African Library Project

The Stories We Tell: Our Blog

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Book drive organizer, Christina Herrick writes about how she honored her son’s memory by hosting a book drive with African Library Project. We're honored to share her story.



I imagine my initial reason for wanting to do a book drive for African Library Project was different than most. I had recently lost my 18-year-old son, who was an avid reader and had amassed a vast collection of books. When faced with the task of what to do with them all, a friend told me about African Library Project. It was the perfect fit! My son’s books were more precious to him than anything else, and I wanted to make sure that they went somewhere that they would be appreciated. He would have absolutely loved the idea of them being sent to Africa, to start libraries there and help instill a love of reading in other kids.

Of course, he didn’t quite have a thousand books in his collection, so I committed to doing a book drive to collect enough books for a library. I started by asking friends and neighbors, and my daughter put a collection box at her school. And then the domino effect began. One of my friend’s daughters decided that she wanted to help. She started a collection at her middle school, then extended it to the elementary schools in her town. She collected over 3500 books herself! Another friend, who owns a restaurant in our town, offered to put a collection box there, as did my hairdresser. More books!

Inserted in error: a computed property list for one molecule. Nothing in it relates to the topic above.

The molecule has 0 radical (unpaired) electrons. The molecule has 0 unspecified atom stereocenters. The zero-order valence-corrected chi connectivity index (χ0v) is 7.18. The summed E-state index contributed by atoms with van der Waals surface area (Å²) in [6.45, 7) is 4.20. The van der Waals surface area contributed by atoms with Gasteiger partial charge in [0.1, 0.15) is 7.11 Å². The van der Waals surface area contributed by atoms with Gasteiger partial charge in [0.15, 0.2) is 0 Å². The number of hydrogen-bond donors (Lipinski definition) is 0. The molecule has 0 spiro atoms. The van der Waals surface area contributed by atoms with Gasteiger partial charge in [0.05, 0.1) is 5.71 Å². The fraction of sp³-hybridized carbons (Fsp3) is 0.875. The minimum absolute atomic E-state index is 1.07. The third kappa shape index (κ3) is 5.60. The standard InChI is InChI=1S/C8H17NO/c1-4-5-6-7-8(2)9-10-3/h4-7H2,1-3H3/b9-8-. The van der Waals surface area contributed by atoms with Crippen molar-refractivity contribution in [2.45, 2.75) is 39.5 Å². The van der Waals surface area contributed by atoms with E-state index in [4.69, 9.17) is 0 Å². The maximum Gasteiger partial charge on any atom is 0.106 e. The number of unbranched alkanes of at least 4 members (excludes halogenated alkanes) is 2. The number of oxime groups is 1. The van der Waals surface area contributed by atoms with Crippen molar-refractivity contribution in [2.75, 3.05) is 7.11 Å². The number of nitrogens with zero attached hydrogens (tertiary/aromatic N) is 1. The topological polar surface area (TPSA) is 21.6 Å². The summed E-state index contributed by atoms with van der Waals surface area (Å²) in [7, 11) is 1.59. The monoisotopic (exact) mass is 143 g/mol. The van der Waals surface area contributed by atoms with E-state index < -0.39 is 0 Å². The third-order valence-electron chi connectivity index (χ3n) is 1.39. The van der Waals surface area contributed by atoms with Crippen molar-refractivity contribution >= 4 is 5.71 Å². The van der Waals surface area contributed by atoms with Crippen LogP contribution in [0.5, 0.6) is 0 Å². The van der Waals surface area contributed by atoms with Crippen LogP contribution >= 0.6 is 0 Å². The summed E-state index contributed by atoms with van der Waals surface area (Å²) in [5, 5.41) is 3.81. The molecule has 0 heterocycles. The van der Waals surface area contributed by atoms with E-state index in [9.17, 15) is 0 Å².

Someone else who heard about the project offered to donate the money that he raised from a local fundraiser he ran each year to help cover shipping costs. The daughter of another friend then decided to start a book drive at her high school and collected over 1500 books! There were also complete strangers who helped. I had three different retiring reading specialist teachers who had heard about the project and donated their entire collection of books. A mother who had seen my flyer at the nature center where I volunteer, emailed me and wanted to donate books. She then told me that her children and some of their friends had run a lemonade stand all summer to raise money to help with shipping costs.

The books keep coming and coming. I had hoped to collect enough books to start one library. I am now working on my seventh! And I have just heard about another student who wants to collect books this year in our town’s middle school, so we are not finished yet! I have been extremely touched by the outpouring of support. Besides all of the book donations, there have been 26 people who have been involved in helping to pack up the books and get them to the post office for shipping. I have been keenly aware of how much people are truly enjoying being able to help on this project. Everyone is just feeling so good! I am so happy to be honoring my son’s memory through this wonderful project.

Guest blogger and book drive organizer, Sankalpa Bhuma from San Ramon, CA shares her experience as a reader and how it spurred her to volunteer for a larger cause.